The IMF said on Tuesday governments fighting soaring food and fuel prices should target aid to vulnerable citizens rather than issue across-the-board aid that risked adding to strains on public finances.
Over half of 134 countries surveyed said they had introduced subsidies or tax cuts to soften the blow of soaring price rises triggered by the war in Ukraine, the International Monetary Fund said in a blog.
Russia's invasion of Ukraine has led to sharp spikes in food and fuel prices, compounding global economic woes, especially for developing economies that have been struggling more than richer ones to recover from the Covid-19 pandemic.
"Policymakers should allow high global prices to pass through to the domestic economy while protecting vulnerable households affected by the increases," the IMF blog said.
"That's ultimately less costly than keeping prices artificially low for all irrespective of their ability to pay."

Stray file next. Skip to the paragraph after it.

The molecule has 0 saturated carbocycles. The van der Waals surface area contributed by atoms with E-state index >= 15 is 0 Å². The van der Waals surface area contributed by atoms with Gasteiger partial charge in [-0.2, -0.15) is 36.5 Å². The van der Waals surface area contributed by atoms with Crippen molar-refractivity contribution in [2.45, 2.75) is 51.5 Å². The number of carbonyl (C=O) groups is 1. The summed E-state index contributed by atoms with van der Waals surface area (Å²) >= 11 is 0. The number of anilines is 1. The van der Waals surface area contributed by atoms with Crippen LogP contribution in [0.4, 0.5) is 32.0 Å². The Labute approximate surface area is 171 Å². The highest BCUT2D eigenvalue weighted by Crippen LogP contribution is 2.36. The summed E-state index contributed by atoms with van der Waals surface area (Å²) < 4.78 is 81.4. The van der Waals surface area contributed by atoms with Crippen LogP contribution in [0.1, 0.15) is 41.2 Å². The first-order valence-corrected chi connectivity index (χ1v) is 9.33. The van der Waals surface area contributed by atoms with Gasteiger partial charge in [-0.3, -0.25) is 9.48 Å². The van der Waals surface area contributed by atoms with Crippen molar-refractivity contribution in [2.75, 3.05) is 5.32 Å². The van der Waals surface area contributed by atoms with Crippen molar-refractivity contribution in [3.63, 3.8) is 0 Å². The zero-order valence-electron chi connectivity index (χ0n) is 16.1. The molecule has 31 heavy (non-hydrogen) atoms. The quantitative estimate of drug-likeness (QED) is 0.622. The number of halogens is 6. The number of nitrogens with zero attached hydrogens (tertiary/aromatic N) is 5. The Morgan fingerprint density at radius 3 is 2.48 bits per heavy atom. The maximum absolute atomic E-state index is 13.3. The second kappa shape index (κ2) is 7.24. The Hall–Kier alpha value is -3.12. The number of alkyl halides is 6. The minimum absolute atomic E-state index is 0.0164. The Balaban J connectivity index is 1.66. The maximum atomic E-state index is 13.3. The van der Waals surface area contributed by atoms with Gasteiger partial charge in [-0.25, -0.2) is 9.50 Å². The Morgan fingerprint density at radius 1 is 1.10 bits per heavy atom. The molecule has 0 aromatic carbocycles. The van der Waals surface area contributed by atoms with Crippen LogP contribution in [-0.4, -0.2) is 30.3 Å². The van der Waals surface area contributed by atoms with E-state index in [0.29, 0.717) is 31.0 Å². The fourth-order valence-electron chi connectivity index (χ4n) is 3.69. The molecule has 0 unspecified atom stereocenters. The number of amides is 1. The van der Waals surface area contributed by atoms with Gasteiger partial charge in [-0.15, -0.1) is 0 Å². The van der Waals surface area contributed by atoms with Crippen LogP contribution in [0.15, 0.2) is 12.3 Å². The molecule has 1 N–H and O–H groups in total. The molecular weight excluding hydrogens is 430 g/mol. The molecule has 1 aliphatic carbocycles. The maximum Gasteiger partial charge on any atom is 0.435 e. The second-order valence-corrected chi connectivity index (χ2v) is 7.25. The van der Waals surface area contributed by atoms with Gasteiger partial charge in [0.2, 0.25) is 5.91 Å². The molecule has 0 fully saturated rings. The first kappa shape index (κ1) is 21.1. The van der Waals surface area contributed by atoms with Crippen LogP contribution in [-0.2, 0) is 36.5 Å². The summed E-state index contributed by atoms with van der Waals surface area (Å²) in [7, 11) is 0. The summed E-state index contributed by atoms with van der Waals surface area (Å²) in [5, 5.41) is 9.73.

The IMF often makes removing subsidies a condition of giving aid.
Pakistan on 2 June slashed fuel subsidies for the second time in a week to secure a bailout from the IMF. Tunisia said on Tuesday it would start cutting energy and food subsidies next year alongside financial transfers to poor families, as it seeks a $4 billion IMF loan.
The IMF blog noted that governments had passed less of the rise in oil prices onto consumers in the first four months of this year than they had in 2021, adding that subsidies encouraged more energy consumption and thus fed the price rises.
Food security concerns may mean that some governments have no option but to introduce subsidies and even hand out basic staples, the blog said, but it advised that "clear sunset clauses" for their termination were needed.